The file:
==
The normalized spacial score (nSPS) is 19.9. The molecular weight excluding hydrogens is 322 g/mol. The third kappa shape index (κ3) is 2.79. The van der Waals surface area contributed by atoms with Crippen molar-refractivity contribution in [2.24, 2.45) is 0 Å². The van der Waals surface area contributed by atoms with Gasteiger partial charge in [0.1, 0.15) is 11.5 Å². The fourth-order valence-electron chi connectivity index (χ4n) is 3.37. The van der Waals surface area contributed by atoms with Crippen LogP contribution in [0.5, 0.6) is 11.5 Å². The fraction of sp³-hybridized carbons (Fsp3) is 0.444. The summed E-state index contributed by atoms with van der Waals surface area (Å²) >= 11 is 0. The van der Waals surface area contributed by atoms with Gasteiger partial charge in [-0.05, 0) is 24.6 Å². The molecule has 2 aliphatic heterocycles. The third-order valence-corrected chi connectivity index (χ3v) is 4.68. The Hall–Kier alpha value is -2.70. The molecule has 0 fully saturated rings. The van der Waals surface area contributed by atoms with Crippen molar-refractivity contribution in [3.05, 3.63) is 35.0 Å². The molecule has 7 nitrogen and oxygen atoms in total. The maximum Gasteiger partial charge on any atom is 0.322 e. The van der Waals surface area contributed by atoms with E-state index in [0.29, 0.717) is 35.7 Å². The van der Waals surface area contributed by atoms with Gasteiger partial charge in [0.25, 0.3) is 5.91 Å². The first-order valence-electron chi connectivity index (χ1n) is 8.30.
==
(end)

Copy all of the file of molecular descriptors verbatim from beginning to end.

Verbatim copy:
The normalized spacial score (nSPS) is 19.9. The molecular weight excluding hydrogens is 322 g/mol. The third kappa shape index (κ3) is 2.79. The van der Waals surface area contributed by atoms with Crippen molar-refractivity contribution in [2.24, 2.45) is 0 Å². The van der Waals surface area contributed by atoms with Gasteiger partial charge in [0.1, 0.15) is 11.5 Å². The fourth-order valence-electron chi connectivity index (χ4n) is 3.37. The van der Waals surface area contributed by atoms with Crippen LogP contribution in [0.5, 0.6) is 11.5 Å². The fraction of sp³-hybridized carbons (Fsp3) is 0.444. The summed E-state index contributed by atoms with van der Waals surface area (Å²) >= 11 is 0. The van der Waals surface area contributed by atoms with Gasteiger partial charge in [-0.05, 0) is 24.6 Å². The molecule has 2 aliphatic heterocycles. The third-order valence-corrected chi connectivity index (χ3v) is 4.68. The Hall–Kier alpha value is -2.70. The molecule has 0 fully saturated rings. The van der Waals surface area contributed by atoms with Crippen molar-refractivity contribution in [3.05, 3.63) is 35.0 Å². The molecule has 7 nitrogen and oxygen atoms in total. The maximum Gasteiger partial charge on any atom is 0.322 e. The van der Waals surface area contributed by atoms with E-state index in [0.29, 0.717) is 35.7 Å². The van der Waals surface area contributed by atoms with Gasteiger partial charge in [0.25, 0.3) is 5.91 Å². The first-order valence-electron chi connectivity index (χ1n) is 8.30.